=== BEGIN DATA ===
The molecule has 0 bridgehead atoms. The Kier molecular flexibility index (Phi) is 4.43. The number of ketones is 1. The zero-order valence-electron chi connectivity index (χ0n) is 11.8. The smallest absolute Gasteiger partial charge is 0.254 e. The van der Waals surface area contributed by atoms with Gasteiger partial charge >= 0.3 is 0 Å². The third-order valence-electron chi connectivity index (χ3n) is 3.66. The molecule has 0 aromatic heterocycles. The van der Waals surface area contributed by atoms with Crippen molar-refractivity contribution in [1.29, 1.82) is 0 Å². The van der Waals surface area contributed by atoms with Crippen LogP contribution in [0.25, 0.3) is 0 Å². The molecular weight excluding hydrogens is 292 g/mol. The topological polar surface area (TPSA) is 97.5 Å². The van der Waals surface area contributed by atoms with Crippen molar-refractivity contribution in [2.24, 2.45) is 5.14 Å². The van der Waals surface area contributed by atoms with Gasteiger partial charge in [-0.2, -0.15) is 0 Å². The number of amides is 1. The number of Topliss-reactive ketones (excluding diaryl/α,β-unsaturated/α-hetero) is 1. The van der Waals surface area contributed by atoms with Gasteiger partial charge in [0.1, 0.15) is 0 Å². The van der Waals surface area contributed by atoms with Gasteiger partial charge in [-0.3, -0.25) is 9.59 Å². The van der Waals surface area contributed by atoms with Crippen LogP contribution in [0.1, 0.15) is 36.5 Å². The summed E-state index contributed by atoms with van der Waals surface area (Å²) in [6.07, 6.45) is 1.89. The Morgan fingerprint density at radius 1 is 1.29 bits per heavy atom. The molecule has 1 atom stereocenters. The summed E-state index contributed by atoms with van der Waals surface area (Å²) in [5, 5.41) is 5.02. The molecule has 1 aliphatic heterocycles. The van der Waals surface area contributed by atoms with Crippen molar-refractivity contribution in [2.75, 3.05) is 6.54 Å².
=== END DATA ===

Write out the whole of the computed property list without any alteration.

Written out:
The molecule has 0 bridgehead atoms. The Kier molecular flexibility index (Phi) is 4.43. The number of ketones is 1. The zero-order valence-electron chi connectivity index (χ0n) is 11.8. The smallest absolute Gasteiger partial charge is 0.254 e. The van der Waals surface area contributed by atoms with Gasteiger partial charge >= 0.3 is 0 Å². The third-order valence-electron chi connectivity index (χ3n) is 3.66. The molecule has 0 aromatic heterocycles. The van der Waals surface area contributed by atoms with Crippen molar-refractivity contribution in [1.29, 1.82) is 0 Å². The van der Waals surface area contributed by atoms with Crippen LogP contribution in [0.25, 0.3) is 0 Å². The molecular weight excluding hydrogens is 292 g/mol. The topological polar surface area (TPSA) is 97.5 Å². The van der Waals surface area contributed by atoms with Crippen molar-refractivity contribution in [2.24, 2.45) is 5.14 Å². The van der Waals surface area contributed by atoms with Gasteiger partial charge in [-0.2, -0.15) is 0 Å². The number of amides is 1. The number of Topliss-reactive ketones (excluding diaryl/α,β-unsaturated/α-hetero) is 1. The van der Waals surface area contributed by atoms with Gasteiger partial charge in [0.1, 0.15) is 0 Å². The van der Waals surface area contributed by atoms with Gasteiger partial charge in [-0.3, -0.25) is 9.59 Å². The van der Waals surface area contributed by atoms with Crippen LogP contribution in [0.1, 0.15) is 36.5 Å². The summed E-state index contributed by atoms with van der Waals surface area (Å²) in [6.07, 6.45) is 1.89. The Morgan fingerprint density at radius 1 is 1.29 bits per heavy atom. The molecule has 1 atom stereocenters. The summed E-state index contributed by atoms with van der Waals surface area (Å²) in [5, 5.41) is 5.02. The molecule has 1 aliphatic heterocycles. The van der Waals surface area contributed by atoms with Crippen molar-refractivity contribution in [2.75, 3.05) is 6.54 Å².